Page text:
Located in articlesdb / articles
There’s hope even for sex offenders
from Chris Dornin's article in Corrections.com: ....So we register sex offenders as surrogate terrorists and post their personal information as if it were bin Laden’s bio on the Internet for everyone to see. Failure to report to police on a quarterly basis earns a sex offender a new felony charge. We ban them from living near schools, daycare centers and school bus stops with draconian penalties for violations. We civilly commit them when they finish their prison terms. We make sure those are long sentences by stacking charges in multiple consecutive bids. Each image of child on hard drive becomes a separate felony. We give sex offenders special license plates. The police notify the neighbors when a sex offender moves in nearby. The neighbors evict them, or force the landlords to do it for them, sometimes subtly, sometimes with raw violence.
Located in Restorative Justice Online Blog -- RJOB
RJ Article Costello, Bob and Wachtel, Joshua and Wachtel, Ted. Restorative Circles in Schools: Building Community and Enhancing Learning
Restorative Circles in Schools is an in-depth guidebook on the use of the circle, an essential restorative practice for schools. The book includes a wealth of practical knowledge on circles, drawn from the experience of the International Institute for Restorative Practices, which has worked in a wide variety of settings worldwide. Stories from numerous educators illustrate the circle's use in diverse situations, including proactive circles for improving relationships and enhancing academics, responsive circles to solve problems and address conflict, and circles to address issues among faculty, staff, and administrators. (Excerpt)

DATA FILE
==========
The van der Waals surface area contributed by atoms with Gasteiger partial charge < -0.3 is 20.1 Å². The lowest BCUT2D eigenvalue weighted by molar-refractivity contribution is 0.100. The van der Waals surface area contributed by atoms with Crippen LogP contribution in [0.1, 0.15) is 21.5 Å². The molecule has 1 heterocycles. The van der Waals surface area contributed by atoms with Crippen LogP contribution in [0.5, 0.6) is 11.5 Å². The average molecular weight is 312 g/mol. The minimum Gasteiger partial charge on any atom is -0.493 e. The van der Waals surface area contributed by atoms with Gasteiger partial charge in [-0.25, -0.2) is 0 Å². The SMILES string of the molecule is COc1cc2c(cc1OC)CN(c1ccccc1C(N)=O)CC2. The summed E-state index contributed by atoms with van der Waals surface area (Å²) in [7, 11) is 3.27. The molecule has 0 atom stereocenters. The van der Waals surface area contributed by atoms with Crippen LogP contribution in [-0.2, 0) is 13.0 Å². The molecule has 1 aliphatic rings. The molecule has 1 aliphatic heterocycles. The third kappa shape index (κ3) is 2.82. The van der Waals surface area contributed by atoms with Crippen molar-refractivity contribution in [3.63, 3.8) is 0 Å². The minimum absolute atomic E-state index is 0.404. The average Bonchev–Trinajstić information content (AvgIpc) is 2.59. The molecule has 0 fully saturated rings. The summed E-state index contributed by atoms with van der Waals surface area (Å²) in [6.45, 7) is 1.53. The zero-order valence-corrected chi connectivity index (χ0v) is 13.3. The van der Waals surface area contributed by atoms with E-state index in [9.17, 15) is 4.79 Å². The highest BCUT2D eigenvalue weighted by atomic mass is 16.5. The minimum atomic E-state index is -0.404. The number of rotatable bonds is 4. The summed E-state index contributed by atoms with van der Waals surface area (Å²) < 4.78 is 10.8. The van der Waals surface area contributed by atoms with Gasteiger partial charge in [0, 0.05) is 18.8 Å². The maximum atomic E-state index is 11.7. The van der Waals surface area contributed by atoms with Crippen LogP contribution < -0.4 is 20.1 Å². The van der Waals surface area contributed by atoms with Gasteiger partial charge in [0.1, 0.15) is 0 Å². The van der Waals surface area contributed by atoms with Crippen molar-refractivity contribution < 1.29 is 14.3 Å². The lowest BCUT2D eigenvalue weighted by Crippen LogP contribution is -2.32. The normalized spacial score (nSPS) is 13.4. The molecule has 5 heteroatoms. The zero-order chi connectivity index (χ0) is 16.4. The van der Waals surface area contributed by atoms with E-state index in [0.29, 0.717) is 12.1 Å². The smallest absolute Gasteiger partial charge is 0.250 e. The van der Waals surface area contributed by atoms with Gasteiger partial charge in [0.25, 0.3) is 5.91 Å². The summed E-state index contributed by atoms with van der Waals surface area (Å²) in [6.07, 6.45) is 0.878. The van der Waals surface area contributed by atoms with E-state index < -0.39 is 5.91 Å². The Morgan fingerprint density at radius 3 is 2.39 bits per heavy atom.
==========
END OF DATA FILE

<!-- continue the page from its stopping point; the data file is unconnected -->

Located in articlesdb / articles
An Outcome Evaluation of Minnesota Circles of Support and Accountability (MnCoSA)
from the study by the Minnesota Department of Corrections: ....The use of the COSA model with high-risk sex offenders began in a small Mennonite community in Canada in the early 1990s. Grounded in the tenets of the restorative justice philosophy, the COSA model attempts to help sex offenders successfully reenter the community and, thus, increase public safety, by providing them with social support as they try to meet their employment, housing, treatment, and other social needs. Each COSA consists of anywhere between four and six community volunteers, one of whom is a primary volunteer, who meet with the offender on a regular basis. The results from several evaluations of the Canadian COSA model suggest it significantly reduces sex offender recidivism....
Located in Restorative Justice Online Blog -- RJOB
Sentencing circles fall out of favour
from the article on The StarPhoenix: Once seen as a progressive innovation in the justice system, sentencing circles have almost disappeared from adult courts in Saskatchewan. Six adult sentencing circles were held in 2012, a significant decline from the peak of 39 in 1997, according to the Saskatchewan Ministry of Justice.
Located in Restorative Justice Online Blog -- RJOB
Comment Kris miner on Sentencing circles fall out of favour
I'm sure many factors have influenced this change. I wonder if holding them in space other than the courtroom would have given the community more [...]
Located in Restorative Justice Online Blog -- RJOB / Sentencing circles fall out of favour / ++conversation++default